27 Frames

Hello America

We sent 27 single use cameras out to some of our favorite photographers, they shot stuff with it, then mailed it back to us. We developed the film and are sharing the results with you (and the photographers) now. In this instant, digital age, we want to pay homage to a snapshot photo process we grew up with ourselves — waiting for the film to develop and being surprised by the results. These 27 Frames belong to Kristen Blanton and Matt Jozwiak, AKA Hello America.

Who are you? Tell us a little about yourself.

Kristen Blanton and Matt Jozwiak. From April 2014 to May 2016 we lived in National Parks, truck stop parking lots, couches of friends and BLM land documenting the American road on film for our first debut book, “Hello America: An Analog Story.” While traveling we began working with brands in the outdoor industry to bring raw visual storytelling to their gear. Today we live in California where Matt is also a boat captain and dive guide. We are about to head to Southeast Asia for five weeks to shoot for Eddie Bauer.

How did you first get into photography?

I (Kristen) was shooting festivals and Day in the Life features of bands for a few music publications my senior year and post college. Matt actually showed me how to use a film camera in 2010 when we were just kids running around our hometown one deadbeat summer. We began focusing on photography as a career together in 2014 when we hit the road. It’s been the medium for our work and relationship for nearly three years now.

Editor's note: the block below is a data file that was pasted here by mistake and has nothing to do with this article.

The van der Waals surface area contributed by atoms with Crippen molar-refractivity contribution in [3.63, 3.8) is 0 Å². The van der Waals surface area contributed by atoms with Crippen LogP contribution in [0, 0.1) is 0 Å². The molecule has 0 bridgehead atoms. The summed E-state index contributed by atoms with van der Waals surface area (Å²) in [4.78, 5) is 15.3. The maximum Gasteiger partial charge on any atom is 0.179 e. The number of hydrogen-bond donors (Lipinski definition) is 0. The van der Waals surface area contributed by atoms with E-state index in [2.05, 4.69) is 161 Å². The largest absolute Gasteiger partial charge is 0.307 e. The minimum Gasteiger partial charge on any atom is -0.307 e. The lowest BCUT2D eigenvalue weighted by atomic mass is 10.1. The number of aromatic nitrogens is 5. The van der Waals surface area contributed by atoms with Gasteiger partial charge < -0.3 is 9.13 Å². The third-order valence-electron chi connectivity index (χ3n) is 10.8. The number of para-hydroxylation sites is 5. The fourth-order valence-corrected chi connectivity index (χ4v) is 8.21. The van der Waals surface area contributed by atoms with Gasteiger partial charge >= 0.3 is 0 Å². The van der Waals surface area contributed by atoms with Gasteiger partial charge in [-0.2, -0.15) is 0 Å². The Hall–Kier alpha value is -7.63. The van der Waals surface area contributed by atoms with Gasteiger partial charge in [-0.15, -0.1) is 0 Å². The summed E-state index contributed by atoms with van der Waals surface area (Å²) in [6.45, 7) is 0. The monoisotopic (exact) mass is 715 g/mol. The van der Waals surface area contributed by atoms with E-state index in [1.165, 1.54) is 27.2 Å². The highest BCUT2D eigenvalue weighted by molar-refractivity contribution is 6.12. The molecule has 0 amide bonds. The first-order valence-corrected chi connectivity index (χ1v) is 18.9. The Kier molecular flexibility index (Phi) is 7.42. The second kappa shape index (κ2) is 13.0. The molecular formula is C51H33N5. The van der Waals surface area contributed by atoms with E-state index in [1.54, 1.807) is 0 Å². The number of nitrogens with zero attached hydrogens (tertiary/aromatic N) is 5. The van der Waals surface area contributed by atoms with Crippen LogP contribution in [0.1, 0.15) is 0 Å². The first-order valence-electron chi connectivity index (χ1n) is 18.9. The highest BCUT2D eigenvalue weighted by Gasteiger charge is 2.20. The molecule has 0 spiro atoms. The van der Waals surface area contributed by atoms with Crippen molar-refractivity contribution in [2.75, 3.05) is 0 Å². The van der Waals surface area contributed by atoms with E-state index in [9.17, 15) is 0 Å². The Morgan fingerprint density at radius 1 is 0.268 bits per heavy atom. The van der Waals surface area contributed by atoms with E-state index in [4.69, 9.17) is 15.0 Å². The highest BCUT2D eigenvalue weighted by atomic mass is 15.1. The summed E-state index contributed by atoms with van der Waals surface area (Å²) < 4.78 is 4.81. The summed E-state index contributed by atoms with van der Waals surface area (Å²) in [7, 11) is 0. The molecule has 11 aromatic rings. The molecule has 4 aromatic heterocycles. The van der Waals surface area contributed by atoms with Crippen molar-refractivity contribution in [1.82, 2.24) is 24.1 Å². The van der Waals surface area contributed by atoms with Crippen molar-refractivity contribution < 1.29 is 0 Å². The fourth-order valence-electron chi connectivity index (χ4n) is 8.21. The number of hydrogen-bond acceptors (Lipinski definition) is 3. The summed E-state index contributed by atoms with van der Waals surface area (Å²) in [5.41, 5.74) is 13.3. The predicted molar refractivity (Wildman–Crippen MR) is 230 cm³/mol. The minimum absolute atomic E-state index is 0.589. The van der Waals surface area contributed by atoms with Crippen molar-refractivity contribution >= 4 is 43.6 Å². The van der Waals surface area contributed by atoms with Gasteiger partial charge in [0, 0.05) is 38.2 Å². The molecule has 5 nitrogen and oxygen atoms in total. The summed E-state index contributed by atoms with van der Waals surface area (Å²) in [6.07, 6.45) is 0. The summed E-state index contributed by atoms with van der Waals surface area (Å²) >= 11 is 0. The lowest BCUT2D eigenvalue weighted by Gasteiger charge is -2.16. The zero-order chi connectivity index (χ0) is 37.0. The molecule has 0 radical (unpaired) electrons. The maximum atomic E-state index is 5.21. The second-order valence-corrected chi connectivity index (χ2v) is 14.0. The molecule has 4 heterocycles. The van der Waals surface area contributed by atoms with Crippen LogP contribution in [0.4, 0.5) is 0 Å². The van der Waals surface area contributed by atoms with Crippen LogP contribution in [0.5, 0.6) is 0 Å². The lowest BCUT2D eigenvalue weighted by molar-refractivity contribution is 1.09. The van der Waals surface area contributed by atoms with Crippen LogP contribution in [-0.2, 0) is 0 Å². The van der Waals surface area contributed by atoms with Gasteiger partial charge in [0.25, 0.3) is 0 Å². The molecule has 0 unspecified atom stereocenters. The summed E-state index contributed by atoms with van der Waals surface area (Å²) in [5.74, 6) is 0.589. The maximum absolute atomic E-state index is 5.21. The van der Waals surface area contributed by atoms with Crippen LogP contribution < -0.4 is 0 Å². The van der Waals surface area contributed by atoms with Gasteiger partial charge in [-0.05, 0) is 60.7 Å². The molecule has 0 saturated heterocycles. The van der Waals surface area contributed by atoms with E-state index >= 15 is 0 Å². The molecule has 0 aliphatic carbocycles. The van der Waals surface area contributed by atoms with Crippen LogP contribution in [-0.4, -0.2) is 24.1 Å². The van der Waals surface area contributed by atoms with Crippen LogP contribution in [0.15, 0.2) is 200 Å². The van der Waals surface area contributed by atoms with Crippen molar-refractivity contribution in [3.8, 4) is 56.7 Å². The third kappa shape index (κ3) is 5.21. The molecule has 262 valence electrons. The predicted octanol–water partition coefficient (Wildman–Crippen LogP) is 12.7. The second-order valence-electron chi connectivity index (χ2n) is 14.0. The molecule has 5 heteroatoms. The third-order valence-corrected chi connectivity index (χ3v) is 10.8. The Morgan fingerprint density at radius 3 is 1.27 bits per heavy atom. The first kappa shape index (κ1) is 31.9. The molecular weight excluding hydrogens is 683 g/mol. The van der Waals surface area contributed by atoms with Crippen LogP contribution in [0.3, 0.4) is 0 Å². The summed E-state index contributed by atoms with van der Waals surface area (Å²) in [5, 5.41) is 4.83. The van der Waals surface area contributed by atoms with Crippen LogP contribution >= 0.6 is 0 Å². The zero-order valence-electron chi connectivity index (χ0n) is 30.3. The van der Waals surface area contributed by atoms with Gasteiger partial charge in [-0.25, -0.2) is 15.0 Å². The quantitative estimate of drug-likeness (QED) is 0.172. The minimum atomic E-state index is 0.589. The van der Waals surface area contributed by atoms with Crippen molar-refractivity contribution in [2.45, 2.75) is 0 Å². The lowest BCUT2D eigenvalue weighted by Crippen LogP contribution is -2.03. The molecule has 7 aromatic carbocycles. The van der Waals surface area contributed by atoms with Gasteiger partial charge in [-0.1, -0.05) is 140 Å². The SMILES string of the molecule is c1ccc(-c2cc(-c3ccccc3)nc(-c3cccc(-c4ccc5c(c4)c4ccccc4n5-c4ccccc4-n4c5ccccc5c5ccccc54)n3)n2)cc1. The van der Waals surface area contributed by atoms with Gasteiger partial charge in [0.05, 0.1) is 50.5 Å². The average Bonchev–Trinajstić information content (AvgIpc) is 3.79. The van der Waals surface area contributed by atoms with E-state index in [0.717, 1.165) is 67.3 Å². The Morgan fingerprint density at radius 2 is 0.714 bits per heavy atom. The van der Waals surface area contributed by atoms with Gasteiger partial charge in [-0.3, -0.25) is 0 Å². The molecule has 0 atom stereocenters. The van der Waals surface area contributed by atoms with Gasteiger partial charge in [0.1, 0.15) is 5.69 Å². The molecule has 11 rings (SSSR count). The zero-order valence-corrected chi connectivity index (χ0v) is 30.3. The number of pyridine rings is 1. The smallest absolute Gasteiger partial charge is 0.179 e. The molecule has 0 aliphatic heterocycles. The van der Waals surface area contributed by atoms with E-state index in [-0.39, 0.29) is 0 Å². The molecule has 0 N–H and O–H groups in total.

Film or digital?

Film, always.

When was the last time you used a single use (disposable) camera?

May 2015 when we moved from Colorado to California. We go to a rive in Florida whenever we get home called Econfina Springs. I keep an underwater disposable on me for that specific trip, every time we go.

What did you decide to shoot with your camera for this project?

We just moved to San Diego, so we shot half the roll as we were exploring our new city and the other half in Joshua Tree while on an assignment.

Did you have any interesting experiences along the way?

Anytime you hold a disposable camera in your hand the people around automatically tell you about their childhood and the nostalgia the camera brings them. The disposable camera is the great communicator.

What was the biggest challenge (if any) you had with the project?

No film challenges, but the elements gave us a few 105 degree desert days and salty, wet film, so we had to adjust.

What was your favorite image from the roll?

Joshua Tree, 4:50 am sunrise. The tent is open because the day was already smoldering with heat and we couldn’t keep laying in our sweat. We got up and I noticed our new friends moving around too. I looked over my shoulder and the sun was just peaking through out tent. For me, the image brings back all the feels of just moving to California and our not knowing of the good yet to come.

Check out more of Kristen and Matt’s work here:



Special thanks to Dexter’s Camera in Ventura for developing all of the film for the 27 Frames project. If you are a photographer who loves film and have never visited their shop, go there now, they’re the best.

Matt Titone

A goofy-footed graphic designer who hails from the first state, Delaware. After attending Flagler College in St. Augustine, FL then graduating from SCAD in Savannah, GA with a BFA in Graphic Design and Illustration, Matt moved to NYC and found work as a freelance designer and art director. In 2006 he moved west to Venice, CA where he co-founded ITAL/C Studio and now resides a bit further north in Oxnard.

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